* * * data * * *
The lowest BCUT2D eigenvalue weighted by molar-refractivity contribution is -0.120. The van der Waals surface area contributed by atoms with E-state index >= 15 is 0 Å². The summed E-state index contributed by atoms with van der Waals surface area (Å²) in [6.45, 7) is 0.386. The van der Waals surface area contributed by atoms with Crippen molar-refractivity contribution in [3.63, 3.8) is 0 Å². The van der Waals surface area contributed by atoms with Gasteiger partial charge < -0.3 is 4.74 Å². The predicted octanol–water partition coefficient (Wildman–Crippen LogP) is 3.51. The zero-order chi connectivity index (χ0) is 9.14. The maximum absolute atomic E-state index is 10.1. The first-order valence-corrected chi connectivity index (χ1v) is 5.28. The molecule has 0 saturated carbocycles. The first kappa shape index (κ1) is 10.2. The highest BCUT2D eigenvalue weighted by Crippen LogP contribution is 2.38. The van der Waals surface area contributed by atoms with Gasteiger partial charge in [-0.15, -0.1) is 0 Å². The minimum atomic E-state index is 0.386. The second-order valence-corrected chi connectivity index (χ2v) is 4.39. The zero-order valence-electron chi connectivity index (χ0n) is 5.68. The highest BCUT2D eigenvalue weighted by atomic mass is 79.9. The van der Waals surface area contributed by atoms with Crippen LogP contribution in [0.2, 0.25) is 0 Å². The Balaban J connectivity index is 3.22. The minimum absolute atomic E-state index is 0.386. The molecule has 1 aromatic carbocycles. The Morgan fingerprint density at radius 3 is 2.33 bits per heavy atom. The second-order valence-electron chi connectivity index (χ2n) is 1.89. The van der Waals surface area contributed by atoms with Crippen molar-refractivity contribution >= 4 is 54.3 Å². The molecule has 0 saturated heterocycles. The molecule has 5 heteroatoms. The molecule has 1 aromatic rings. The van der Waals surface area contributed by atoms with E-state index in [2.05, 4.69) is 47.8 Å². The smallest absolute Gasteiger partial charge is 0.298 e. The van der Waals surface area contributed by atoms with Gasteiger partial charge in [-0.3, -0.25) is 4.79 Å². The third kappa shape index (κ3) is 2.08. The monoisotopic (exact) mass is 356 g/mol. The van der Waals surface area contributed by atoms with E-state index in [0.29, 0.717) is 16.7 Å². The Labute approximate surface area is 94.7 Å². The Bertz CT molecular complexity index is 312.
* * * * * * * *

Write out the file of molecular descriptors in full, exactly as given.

The lowest BCUT2D eigenvalue weighted by molar-refractivity contribution is -0.120. The van der Waals surface area contributed by atoms with E-state index >= 15 is 0 Å². The summed E-state index contributed by atoms with van der Waals surface area (Å²) in [6.45, 7) is 0.386. The van der Waals surface area contributed by atoms with Crippen molar-refractivity contribution in [3.63, 3.8) is 0 Å². The van der Waals surface area contributed by atoms with Gasteiger partial charge < -0.3 is 4.74 Å². The predicted octanol–water partition coefficient (Wildman–Crippen LogP) is 3.51. The zero-order chi connectivity index (χ0) is 9.14. The maximum absolute atomic E-state index is 10.1. The first-order valence-corrected chi connectivity index (χ1v) is 5.28. The molecule has 0 saturated carbocycles. The first kappa shape index (κ1) is 10.2. The highest BCUT2D eigenvalue weighted by Crippen LogP contribution is 2.38. The van der Waals surface area contributed by atoms with Gasteiger partial charge in [-0.15, -0.1) is 0 Å². The minimum atomic E-state index is 0.386. The second-order valence-corrected chi connectivity index (χ2v) is 4.39. The zero-order valence-electron chi connectivity index (χ0n) is 5.68. The highest BCUT2D eigenvalue weighted by atomic mass is 79.9. The van der Waals surface area contributed by atoms with Crippen LogP contribution in [0.2, 0.25) is 0 Å². The Balaban J connectivity index is 3.22. The minimum absolute atomic E-state index is 0.386. The molecule has 1 aromatic carbocycles. The Morgan fingerprint density at radius 3 is 2.33 bits per heavy atom. The second-order valence-electron chi connectivity index (χ2n) is 1.89. The van der Waals surface area contributed by atoms with Crippen molar-refractivity contribution >= 4 is 54.3 Å². The molecule has 0 saturated heterocycles. The molecule has 5 heteroatoms. The molecule has 1 aromatic rings. The van der Waals surface area contributed by atoms with E-state index in [2.05, 4.69) is 47.8 Å². The smallest absolute Gasteiger partial charge is 0.298 e. The van der Waals surface area contributed by atoms with Gasteiger partial charge in [-0.3, -0.25) is 4.79 Å². The third kappa shape index (κ3) is 2.08. The monoisotopic (exact) mass is 356 g/mol. The van der Waals surface area contributed by atoms with E-state index in [0.29, 0.717) is 16.7 Å². The Labute approximate surface area is 94.7 Å². The Bertz CT molecular complexity index is 312.